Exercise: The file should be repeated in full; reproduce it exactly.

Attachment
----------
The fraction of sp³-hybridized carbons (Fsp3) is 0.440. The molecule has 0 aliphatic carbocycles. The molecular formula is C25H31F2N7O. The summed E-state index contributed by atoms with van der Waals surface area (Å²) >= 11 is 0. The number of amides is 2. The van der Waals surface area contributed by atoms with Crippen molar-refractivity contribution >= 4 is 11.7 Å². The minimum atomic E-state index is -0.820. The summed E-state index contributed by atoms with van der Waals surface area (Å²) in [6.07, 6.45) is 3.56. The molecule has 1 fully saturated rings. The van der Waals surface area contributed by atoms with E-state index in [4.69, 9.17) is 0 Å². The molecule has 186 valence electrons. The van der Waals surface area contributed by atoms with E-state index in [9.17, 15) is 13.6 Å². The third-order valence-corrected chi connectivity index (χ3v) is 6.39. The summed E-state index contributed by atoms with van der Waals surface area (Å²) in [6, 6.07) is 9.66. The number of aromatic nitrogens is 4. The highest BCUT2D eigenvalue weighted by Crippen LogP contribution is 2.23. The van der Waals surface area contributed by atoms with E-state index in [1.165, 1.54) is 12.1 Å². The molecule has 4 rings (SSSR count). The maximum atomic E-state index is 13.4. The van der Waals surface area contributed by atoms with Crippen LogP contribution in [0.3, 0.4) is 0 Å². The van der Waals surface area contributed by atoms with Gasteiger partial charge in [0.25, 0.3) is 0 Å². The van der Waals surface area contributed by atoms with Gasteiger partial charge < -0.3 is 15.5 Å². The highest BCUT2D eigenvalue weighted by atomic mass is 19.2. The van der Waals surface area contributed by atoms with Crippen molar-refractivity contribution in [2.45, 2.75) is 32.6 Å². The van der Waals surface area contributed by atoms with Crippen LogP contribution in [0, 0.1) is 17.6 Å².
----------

The fraction of sp³-hybridized carbons (Fsp3) is 0.440. The molecule has 0 aliphatic carbocycles. The molecular formula is C25H31F2N7O. The summed E-state index contributed by atoms with van der Waals surface area (Å²) >= 11 is 0. The number of amides is 2. The van der Waals surface area contributed by atoms with Crippen molar-refractivity contribution >= 4 is 11.7 Å². The minimum atomic E-state index is -0.820. The summed E-state index contributed by atoms with van der Waals surface area (Å²) in [6.07, 6.45) is 3.56. The molecule has 1 fully saturated rings. The van der Waals surface area contributed by atoms with E-state index in [4.69, 9.17) is 0 Å². The molecule has 186 valence electrons. The van der Waals surface area contributed by atoms with E-state index in [9.17, 15) is 13.6 Å². The third-order valence-corrected chi connectivity index (χ3v) is 6.39. The summed E-state index contributed by atoms with van der Waals surface area (Å²) in [6, 6.07) is 9.66. The number of aromatic nitrogens is 4. The highest BCUT2D eigenvalue weighted by Crippen LogP contribution is 2.23. The van der Waals surface area contributed by atoms with E-state index in [1.165, 1.54) is 12.1 Å². The molecule has 4 rings (SSSR count). The maximum atomic E-state index is 13.4. The van der Waals surface area contributed by atoms with Crippen LogP contribution in [0.3, 0.4) is 0 Å². The van der Waals surface area contributed by atoms with Gasteiger partial charge in [0.25, 0.3) is 0 Å². The van der Waals surface area contributed by atoms with Gasteiger partial charge < -0.3 is 15.5 Å². The highest BCUT2D eigenvalue weighted by atomic mass is 19.2. The van der Waals surface area contributed by atoms with Crippen molar-refractivity contribution in [2.45, 2.75) is 32.6 Å². The van der Waals surface area contributed by atoms with Crippen LogP contribution in [0, 0.1) is 17.6 Å².